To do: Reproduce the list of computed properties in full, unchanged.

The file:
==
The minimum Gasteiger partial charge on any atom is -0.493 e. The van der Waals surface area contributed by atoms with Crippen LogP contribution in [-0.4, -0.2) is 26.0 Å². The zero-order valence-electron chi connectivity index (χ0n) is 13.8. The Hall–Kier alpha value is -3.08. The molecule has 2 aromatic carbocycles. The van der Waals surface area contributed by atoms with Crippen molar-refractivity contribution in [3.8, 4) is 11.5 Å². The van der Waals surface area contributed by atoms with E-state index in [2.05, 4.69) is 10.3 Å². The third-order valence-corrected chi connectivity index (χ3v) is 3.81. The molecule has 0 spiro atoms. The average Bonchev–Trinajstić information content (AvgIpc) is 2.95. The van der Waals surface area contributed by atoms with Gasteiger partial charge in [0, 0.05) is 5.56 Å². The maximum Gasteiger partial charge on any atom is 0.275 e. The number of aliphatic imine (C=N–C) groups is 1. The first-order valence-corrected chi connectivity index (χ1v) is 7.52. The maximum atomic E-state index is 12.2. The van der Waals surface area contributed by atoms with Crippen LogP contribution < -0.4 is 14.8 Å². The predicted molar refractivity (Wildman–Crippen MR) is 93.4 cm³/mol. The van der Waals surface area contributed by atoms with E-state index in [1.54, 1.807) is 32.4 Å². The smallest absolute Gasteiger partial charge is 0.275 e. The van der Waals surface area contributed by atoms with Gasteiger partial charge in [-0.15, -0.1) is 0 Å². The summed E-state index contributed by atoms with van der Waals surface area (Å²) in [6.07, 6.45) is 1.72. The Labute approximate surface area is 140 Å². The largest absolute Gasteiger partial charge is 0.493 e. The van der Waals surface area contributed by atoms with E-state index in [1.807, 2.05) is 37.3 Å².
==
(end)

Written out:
The minimum Gasteiger partial charge on any atom is -0.493 e. The van der Waals surface area contributed by atoms with Crippen LogP contribution in [-0.4, -0.2) is 26.0 Å². The zero-order valence-electron chi connectivity index (χ0n) is 13.8. The Hall–Kier alpha value is -3.08. The molecule has 2 aromatic carbocycles. The van der Waals surface area contributed by atoms with Crippen molar-refractivity contribution in [3.8, 4) is 11.5 Å². The van der Waals surface area contributed by atoms with E-state index in [2.05, 4.69) is 10.3 Å². The third-order valence-corrected chi connectivity index (χ3v) is 3.81. The molecule has 0 spiro atoms. The average Bonchev–Trinajstić information content (AvgIpc) is 2.95. The van der Waals surface area contributed by atoms with Gasteiger partial charge in [0, 0.05) is 5.56 Å². The maximum Gasteiger partial charge on any atom is 0.275 e. The number of aliphatic imine (C=N–C) groups is 1. The first-order valence-corrected chi connectivity index (χ1v) is 7.52. The maximum atomic E-state index is 12.2. The van der Waals surface area contributed by atoms with Crippen LogP contribution < -0.4 is 14.8 Å². The predicted molar refractivity (Wildman–Crippen MR) is 93.4 cm³/mol. The van der Waals surface area contributed by atoms with E-state index in [1.54, 1.807) is 32.4 Å². The smallest absolute Gasteiger partial charge is 0.275 e. The van der Waals surface area contributed by atoms with Gasteiger partial charge in [-0.15, -0.1) is 0 Å². The summed E-state index contributed by atoms with van der Waals surface area (Å²) in [6.07, 6.45) is 1.72. The Labute approximate surface area is 140 Å². The largest absolute Gasteiger partial charge is 0.493 e. The van der Waals surface area contributed by atoms with E-state index in [1.807, 2.05) is 37.3 Å².